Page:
EAST 2017 #6: FAST Exam After Rolling to the Right

The FAST exam is an integral part of trauma evaluation. Even after experience and credentialing of providers, there tends to be some variability in performance. This is especially true when the abnormal findings (or amount of fluid present) is relatively small.

Can we improve this by doing something as simple as using gravity to help? When the patient is supine, fluid tends to pool in the pelvis, where interpretation is a little more complicated.  The surgery program at Guthrie/Packer Hospital created a small pilot study to see if they might improve the sensitivity of FAST by rolling patients to their right briefly, before returning to the supine position and performing the exam.

They enrolled seven participants who were already undergoing peritoneal dialysis (PD), so there was easy access to the peritoneal cavity for administration of known amounts of free fluid. First, each patient was drained of any residual dialysate via their PD catheter. They then underwent a baseline FAST exam. Next, they were placed in the right lateral decubitus position for 30 seconds, then placed supine again and the FAST was repeated. Each patient then had 50cc of dialysate infused, and the process was repeated until a positive FAST was obtained.

Here are the factoids:

  • Of the seven patients recruited, one was excluded because the initial FAST was equivocal due to body habitus and polycystic kidney disease
  • A maximum of 3 aliquots were given (150cc max)
  • Two patients became positive after right side down before any additional fluid was infused
  • None of the four remaining patients had a positive FAST after infusion of any aliquot in the supine position
  • All four became positive after the right side down maneuver,  two after 50cc, one after 100cc, and one after 150cc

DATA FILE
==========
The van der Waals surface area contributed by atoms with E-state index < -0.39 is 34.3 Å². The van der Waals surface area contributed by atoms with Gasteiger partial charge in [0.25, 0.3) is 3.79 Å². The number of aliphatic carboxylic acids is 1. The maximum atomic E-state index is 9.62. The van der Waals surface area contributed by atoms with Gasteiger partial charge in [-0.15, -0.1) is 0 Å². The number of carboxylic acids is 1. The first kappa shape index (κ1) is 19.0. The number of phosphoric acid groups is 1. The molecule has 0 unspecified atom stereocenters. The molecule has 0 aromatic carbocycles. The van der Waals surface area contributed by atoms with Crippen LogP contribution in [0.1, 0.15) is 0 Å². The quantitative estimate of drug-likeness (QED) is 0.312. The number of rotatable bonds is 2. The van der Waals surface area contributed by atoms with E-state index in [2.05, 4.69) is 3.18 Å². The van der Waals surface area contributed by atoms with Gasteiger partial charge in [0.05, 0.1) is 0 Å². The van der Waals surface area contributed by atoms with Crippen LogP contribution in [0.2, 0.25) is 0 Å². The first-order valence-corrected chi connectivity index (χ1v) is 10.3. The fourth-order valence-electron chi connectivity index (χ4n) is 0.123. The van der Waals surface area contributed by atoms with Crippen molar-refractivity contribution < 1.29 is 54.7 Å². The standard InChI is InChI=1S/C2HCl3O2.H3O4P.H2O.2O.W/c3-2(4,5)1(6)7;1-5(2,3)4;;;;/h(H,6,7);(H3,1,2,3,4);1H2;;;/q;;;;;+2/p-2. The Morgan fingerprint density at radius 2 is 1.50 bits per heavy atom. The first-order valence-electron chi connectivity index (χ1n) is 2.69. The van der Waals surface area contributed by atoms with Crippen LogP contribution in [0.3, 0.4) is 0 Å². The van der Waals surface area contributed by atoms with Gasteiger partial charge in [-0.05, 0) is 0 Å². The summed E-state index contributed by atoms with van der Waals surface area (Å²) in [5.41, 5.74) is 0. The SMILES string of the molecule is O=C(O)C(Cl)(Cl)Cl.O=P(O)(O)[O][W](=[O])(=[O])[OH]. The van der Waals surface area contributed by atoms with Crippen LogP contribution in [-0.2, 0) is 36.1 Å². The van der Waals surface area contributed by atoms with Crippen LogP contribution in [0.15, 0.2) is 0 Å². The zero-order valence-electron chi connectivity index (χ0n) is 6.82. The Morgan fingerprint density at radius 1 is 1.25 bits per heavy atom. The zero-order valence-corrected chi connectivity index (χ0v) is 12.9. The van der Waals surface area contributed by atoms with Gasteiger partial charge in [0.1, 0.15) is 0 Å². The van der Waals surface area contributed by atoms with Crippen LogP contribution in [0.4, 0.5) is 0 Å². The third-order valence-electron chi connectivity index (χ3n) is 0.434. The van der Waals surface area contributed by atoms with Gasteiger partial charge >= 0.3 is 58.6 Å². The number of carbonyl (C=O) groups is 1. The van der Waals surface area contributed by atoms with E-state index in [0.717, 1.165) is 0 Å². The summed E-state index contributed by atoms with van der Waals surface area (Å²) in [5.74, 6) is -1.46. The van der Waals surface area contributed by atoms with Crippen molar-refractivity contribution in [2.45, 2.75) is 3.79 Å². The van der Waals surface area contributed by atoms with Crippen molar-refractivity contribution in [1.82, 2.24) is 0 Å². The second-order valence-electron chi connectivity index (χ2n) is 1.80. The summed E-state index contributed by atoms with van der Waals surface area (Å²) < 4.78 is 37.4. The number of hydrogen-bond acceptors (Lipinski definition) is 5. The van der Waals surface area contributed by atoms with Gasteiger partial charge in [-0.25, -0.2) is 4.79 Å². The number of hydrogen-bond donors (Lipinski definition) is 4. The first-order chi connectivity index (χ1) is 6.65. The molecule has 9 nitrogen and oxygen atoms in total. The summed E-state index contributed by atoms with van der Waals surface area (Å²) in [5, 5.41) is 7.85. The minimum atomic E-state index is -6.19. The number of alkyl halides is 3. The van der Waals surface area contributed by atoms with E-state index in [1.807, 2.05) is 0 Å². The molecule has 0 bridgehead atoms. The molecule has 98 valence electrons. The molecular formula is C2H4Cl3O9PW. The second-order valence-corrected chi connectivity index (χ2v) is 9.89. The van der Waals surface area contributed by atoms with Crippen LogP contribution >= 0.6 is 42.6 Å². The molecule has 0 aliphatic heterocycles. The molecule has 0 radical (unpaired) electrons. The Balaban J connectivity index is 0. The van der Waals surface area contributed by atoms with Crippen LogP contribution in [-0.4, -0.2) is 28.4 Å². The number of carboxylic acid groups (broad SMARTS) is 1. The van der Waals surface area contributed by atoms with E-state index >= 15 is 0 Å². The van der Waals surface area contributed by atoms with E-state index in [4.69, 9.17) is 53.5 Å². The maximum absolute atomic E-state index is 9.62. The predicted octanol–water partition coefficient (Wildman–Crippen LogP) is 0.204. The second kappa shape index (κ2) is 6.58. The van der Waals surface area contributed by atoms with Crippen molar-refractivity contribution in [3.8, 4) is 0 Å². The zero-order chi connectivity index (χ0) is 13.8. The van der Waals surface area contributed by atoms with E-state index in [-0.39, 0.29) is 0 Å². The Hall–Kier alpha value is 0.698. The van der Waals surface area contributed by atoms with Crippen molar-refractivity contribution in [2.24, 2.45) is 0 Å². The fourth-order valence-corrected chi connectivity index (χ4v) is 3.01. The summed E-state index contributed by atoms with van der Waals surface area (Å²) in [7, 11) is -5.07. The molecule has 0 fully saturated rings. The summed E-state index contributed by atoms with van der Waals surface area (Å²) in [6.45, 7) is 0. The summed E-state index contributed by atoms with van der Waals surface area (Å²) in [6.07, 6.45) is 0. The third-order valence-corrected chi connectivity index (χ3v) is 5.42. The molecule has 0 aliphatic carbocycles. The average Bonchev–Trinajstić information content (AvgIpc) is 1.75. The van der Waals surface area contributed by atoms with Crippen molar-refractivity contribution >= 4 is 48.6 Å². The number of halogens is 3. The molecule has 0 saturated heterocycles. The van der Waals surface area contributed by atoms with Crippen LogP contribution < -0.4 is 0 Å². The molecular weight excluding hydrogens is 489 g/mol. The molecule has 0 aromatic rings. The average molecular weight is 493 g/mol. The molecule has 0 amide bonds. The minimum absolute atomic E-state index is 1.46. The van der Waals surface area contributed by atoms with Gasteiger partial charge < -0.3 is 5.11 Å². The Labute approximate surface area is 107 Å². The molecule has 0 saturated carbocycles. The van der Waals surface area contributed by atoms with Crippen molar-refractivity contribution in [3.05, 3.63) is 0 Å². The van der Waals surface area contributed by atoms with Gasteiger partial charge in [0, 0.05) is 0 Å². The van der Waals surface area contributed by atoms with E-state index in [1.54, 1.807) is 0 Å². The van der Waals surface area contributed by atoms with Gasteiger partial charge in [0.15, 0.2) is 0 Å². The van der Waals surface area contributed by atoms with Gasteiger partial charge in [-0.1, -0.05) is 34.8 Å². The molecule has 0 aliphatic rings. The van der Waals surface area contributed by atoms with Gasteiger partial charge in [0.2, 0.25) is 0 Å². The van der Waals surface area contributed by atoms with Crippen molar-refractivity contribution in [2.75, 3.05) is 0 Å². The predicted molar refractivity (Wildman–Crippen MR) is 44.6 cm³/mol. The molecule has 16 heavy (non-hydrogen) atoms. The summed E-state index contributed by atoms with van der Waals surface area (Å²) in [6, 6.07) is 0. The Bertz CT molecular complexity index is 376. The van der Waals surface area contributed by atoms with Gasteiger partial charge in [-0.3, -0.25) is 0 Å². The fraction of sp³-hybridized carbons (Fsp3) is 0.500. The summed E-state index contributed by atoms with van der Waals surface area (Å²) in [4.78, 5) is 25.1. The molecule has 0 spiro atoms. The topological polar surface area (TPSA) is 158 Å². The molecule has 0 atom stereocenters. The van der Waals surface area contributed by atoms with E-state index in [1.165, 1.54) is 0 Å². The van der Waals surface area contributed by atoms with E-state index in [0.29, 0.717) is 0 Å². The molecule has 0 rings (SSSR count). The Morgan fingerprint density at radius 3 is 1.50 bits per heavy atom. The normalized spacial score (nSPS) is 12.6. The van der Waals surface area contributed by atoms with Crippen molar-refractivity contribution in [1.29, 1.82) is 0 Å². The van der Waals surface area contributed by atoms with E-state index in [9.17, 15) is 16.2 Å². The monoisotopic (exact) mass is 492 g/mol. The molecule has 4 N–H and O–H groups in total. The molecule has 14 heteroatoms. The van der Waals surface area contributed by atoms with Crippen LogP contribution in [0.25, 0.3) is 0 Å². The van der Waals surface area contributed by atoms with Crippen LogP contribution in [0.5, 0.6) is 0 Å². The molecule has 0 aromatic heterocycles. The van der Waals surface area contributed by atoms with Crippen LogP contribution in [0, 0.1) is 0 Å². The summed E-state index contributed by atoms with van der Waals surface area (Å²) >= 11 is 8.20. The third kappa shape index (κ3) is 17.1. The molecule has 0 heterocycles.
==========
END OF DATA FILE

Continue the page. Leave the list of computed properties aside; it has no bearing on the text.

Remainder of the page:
Bottom line: The authors conclude that this may be a valuable technique to help detect smaller quantities of fluid than we normally do. I’m not so sure. First, it’s a tiny study in a patient group that is very different from trauma. And it’s impossible to quantify how much dialysate was left after initial drainage of the PD catheter. Finally, we know that FAST can’t “see” small quantities of fluid, but we have constructed our management algorithms around this fact. So we have a good idea of when we should do further imaging or run off to the operating room. Making this test more sensitive may skew these practice guidelines toward doing more (and potentially unneeded) imaging and surgery.

Questions and comments for the authors/presenters:

  • Did you record the volumes and administration times of dialysate given prior to the study? This may correlate with the initial positives and volumes needed to give a positive result.
  • Similarly, did you look at BMI and body habitus to see if there might be a correlation?
  • Are you planning any type of followup study, as you suggested in the abstract?

Click here to go the the EAST 2017 page to see comments on other abstracts.

Related posts:

Reference: Can we be faster? FAST examination after rolling to the right dramatically increases sensitivity. Quick Shot #7, EAST 2017.

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  • Danielle Pigneri